Myriam Nicole had an outstanding 2016 season, which (among other things) included a second place finish at the World Championships in Val di Sole and a first place finish at the French National Championships. Myriam's ride received a bit of a tweak for 2017, which may surprise some readers since her previous rig—the Supreme DH V4—originally debuted at Lourdes in April of 2015. This new "4.2" version, however, includes slightly tweaked suspension kinematics, longer reach and a new, stiffer one-piece rocker. Ross Bell caught up with Myriam Nicole a few days ago, just before the 2017 season got its proper start.
Myriam Nicole's Commencal Supreme DH V4.2 Details
• Commencal Supreme DH V4.2, 27.5" wheels
• Frame Size – Custom ("close to a Medium")
• RockShox Boxxer World Cup fork – 200mm travel
• RockShox Super Deluxe shock – 220mm travel
• Spank Spike 800 Vibrocore aluminum handlebars (cut down to 745mm) and 50mm Director stem
• SRAM Guide Ultimate brakes
• E13 LG1+ WideGuide
• SRAM X01 DH Carbon Cranks
• SRAM GX DH cassette
• SRAM X01 derailleur
• Lizard Skins Lock On grips
• Hutchinson 3rd-generation Toro tires 27.5x2.35
Height – 5'4" / 1.64m
Weight – 128lbs / 58kg
Photo courtesy of Commencal Bicycles
I know you play with stack height a bit. How do you set up your cockpit?
The saddle is in the middle position—quite neutral. I like that these Spank bars have a bit of how you say, “kick back”, or sweep. They're so comfortable to ride. I really didn’t think I’d like it, but it’s really fun to ride that way. I don’t ride my levers too low.Suspension
• Travel: Front 200mm / Rear 220mm
• Pressures: Front: 160psi / Rear: 110psi
I see you have the new RockShox Super Deluxe shock this season...
Yes, I’m running air shocks, front and rear, for the first time. This frame is metric, so the shock fits it and I’m really liking it because it’s lighter and it’s working so good. For me, for racing, I prefer the lighter weight…and it’s working like a coil. It has a really good feel to it—I was surprised.
So the bike's weight is important to you?
Yes. I’m not as muscle-y as the men, or even the other girls, so for me it is important to keep it light, although I don’t like it when the bike is too light… it just feels strange then. But how I have it now, it’s just right.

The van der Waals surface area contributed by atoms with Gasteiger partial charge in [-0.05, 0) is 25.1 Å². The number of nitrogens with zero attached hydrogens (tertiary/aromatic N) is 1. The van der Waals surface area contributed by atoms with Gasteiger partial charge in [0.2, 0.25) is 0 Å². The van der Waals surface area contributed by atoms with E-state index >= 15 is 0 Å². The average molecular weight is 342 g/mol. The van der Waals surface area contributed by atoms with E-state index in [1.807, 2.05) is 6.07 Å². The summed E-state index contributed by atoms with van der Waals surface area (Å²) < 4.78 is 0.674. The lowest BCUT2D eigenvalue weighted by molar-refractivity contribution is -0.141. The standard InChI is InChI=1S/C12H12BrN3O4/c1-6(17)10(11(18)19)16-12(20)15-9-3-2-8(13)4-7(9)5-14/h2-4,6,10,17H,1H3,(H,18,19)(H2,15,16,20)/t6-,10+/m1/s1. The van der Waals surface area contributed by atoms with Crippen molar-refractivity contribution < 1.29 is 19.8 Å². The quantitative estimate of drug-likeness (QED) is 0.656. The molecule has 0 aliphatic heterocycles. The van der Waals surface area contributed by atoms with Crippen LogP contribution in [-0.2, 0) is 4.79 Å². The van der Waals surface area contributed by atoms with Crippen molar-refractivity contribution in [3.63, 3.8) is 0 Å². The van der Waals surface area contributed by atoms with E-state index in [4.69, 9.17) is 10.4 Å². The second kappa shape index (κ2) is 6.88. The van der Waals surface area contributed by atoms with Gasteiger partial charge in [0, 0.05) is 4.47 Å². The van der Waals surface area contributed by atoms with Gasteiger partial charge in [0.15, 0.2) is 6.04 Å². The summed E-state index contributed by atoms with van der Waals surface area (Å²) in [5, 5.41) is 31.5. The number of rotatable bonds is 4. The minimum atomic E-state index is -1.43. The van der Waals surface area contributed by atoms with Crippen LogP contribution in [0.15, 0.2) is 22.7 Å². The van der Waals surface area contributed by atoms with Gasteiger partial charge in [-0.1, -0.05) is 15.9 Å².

In terms of suspension setup, how do you have it set up?
For the pressures, it varies, but I’m running 160 psi in the front and in the back, 110 psi. Most of the time I have one token in the fork. In the rear, it depends on the linkage we're using, but from one to three volume spacers.
Do you like the bike to sit quite neutral or do you like more sag in the rear?
It depends on the track. For example, when it’s pretty steep and rough I like a little more sag. On a track like Lourdes, there are some steep sections, but it also goes really fast, so I prefer to have a good balance between front and back.
Do you know your compression and rebound settings?
You want to know everything! [Laughing] For the compression on the fork, I like having it quite open. For the rebound I am quite average—I like it in the middle of the setting range. For the back of the bike, I like having the compression quite open as well, but not too much, and I like the rebound on the rear shock almost fully open. It makes the bike very dynamic.
I see you have the Guide Ultimates and not the Codes…
Yes. Maybe because I’m just not riding as fast as the men, maybe I don’t need as powerful brakes. But it also might be my kind of riding. I like to brake a little bit everywhere instead of braking hard at the last moment… I didn’t try them [the Codes], because I am happy with the Guides, but if I feel like they are not powerful enough, I will go to the Code.
You’re running the new Crank Brothers’ pedals as well…
Yeah, I just got them. I will be running them for the first time here.
Did you change any of the bike’s set-up particularly for Lourdes?
No. We did a lot of testing before so I think I have quite the good bike now. Tomorrow we might make just two or three click of damping change, just to make the suspension a bit slower, but nothing major. The bike is already perfect, I think.Photos and interview: Ross Bell